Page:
Bring a Trailer sold $829 million worth of cars in 2021

The online-only enthusiast car sales site has taken off as the COVID-19 pandemic drags on, overtaking legacy rivals

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A record US$1.9 million sale at Porsche isn’t the only big news from Bring a Trailer (BaT) these days. In 2021, the online car auction site sold $828.7 million in cars, a 108% gain from $398 million sold in 2020, and a quarter of a billion dollars in ahead of its closest competitor, the live auction house.

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The news significantly beats the US$578 million in total sales announced by Mecum Auctions on December 28. That’s more than double the US$407 million in total auction sales Canadian firm RM Sotheby’s announced for 2021. Further down the list, Barrett-Jackson confirmed annual sales. of US$191 million for 2021, while Gooding & Co. raised US$150 million. A representative for Bonhams did not respond to a request for comment.

“Big auctions will always have a business. They put on a great show,” said BaT President and Co-Founder Randy Nonnenberg. “But people find us to be a very effective way of [buy and sell cars] if you want to do it in a more personalized and streamlined way.

Online auctions eclipsed live auctions for the first time ever in 2021, with 20,000 cars sold online compared to 16,000 cars sold live in North America, according to data from the classic car insurer and the data company Hagerty. Online car sales across the board grew 107% year-over-year to US$492.5 million sold in 2020; at $1.02 billion sold in 2021, said Kevin Fisher of Hagerty.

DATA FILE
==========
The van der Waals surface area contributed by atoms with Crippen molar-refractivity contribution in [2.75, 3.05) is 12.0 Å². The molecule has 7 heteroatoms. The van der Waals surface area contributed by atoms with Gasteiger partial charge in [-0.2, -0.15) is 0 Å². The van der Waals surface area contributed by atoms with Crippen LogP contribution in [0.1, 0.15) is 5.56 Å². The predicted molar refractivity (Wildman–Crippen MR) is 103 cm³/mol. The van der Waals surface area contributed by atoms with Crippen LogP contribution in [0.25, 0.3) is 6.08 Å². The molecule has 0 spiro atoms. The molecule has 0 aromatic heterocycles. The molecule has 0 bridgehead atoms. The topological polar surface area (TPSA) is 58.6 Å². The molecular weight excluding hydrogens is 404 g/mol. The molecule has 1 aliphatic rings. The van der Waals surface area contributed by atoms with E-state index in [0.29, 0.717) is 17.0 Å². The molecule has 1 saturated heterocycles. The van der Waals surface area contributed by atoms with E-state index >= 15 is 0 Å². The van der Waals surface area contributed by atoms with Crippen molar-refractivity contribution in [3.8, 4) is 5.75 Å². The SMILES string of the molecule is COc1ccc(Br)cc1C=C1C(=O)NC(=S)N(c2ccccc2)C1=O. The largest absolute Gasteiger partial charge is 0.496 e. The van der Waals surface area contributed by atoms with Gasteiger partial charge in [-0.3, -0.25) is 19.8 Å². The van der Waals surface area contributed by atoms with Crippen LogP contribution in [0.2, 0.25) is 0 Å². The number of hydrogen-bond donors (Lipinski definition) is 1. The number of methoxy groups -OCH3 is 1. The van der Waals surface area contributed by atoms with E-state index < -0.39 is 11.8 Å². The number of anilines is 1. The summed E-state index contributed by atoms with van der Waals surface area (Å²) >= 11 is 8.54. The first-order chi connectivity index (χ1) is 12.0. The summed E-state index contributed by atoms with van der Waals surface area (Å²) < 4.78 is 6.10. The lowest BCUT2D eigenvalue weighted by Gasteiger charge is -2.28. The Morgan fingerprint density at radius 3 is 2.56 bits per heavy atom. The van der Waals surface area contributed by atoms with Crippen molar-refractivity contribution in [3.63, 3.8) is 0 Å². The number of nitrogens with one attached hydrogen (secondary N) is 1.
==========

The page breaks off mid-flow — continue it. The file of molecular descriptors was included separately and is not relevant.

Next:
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“Online and live auctions were on fire last year,” says Fisher. The recent Porsche Carrera sale represents another milestone in the popularity of such online sales, he added via email about the trend.

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BaT’s jump signals a major shift for the collector and collectible car market, the pinnacle of which has always been champagne-fueled auctions in white tents overseen by men in suits with noble accents: Pebble Beach, Amelia Island, Scottsdale, Paris and Lake Como. Last year, the top five live auction houses sold a total of $343 million worth of cars at Pebble alone. Moving online eliminates middlemen in an inherently opaque industry cloaked in backdoor deals, insider favors and club deals between would-be brokers.

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Buying on BaT is simple, like on eBay: those who want to place a bid must register on the site and provide a credit card number. Whoever has the highest bid when the seven-day countdown reaches zero wins the vehicle and pays a 5% buyer’s fee, capped at $5,000, which is significantly lower than the required double-digit percentages sellers and buyers in traditional auction houses. . Sellers pay a flat rate of US$99 to list their cars.

A 1971 Datsun 240Z sold on auction site Bring a Trailer in January 2020
A 1971 Datsun 240Z sold on auction site Bring a Trailer in January 2020 Photo by bring a trailer

In 2014, its first year of offering vehicles to the public, BaT listed 450 for an average sale price of $21,000 and a sell-through rate of 72%. In 2019, it had over 200,000 registered users; right now that number is 709,000, says Nonnenberg. Wait times to simply list a car on the site can stretch for several months. Hearst Autos acquired the brand in 2020 for an undisclosed price.

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“In 2021, signups are up 57%, but dollars through the platform are up more than 100% because prices have gone up, and there are more dollars in the market, and the quality of things submitted online is higher now,” says Nonnenberg. . In 2021, BAT sold 17,846 vehicles on its site, representing a volume gain of 83.5% compared to 2020.

It should be noted that the bulk of BaT sales are still sub-six-figure vehicles. It’s a high-volume, low-cost pool similar to that sold by Mecum Auctions, and it’s key to the online auction house’s success. The average sale price of a vehicle on BaT in 2021 was US$46,435, compared to US$34,996 the previous year. Having so many of these sales builds community, excitement and is the real lift to the bottom line.

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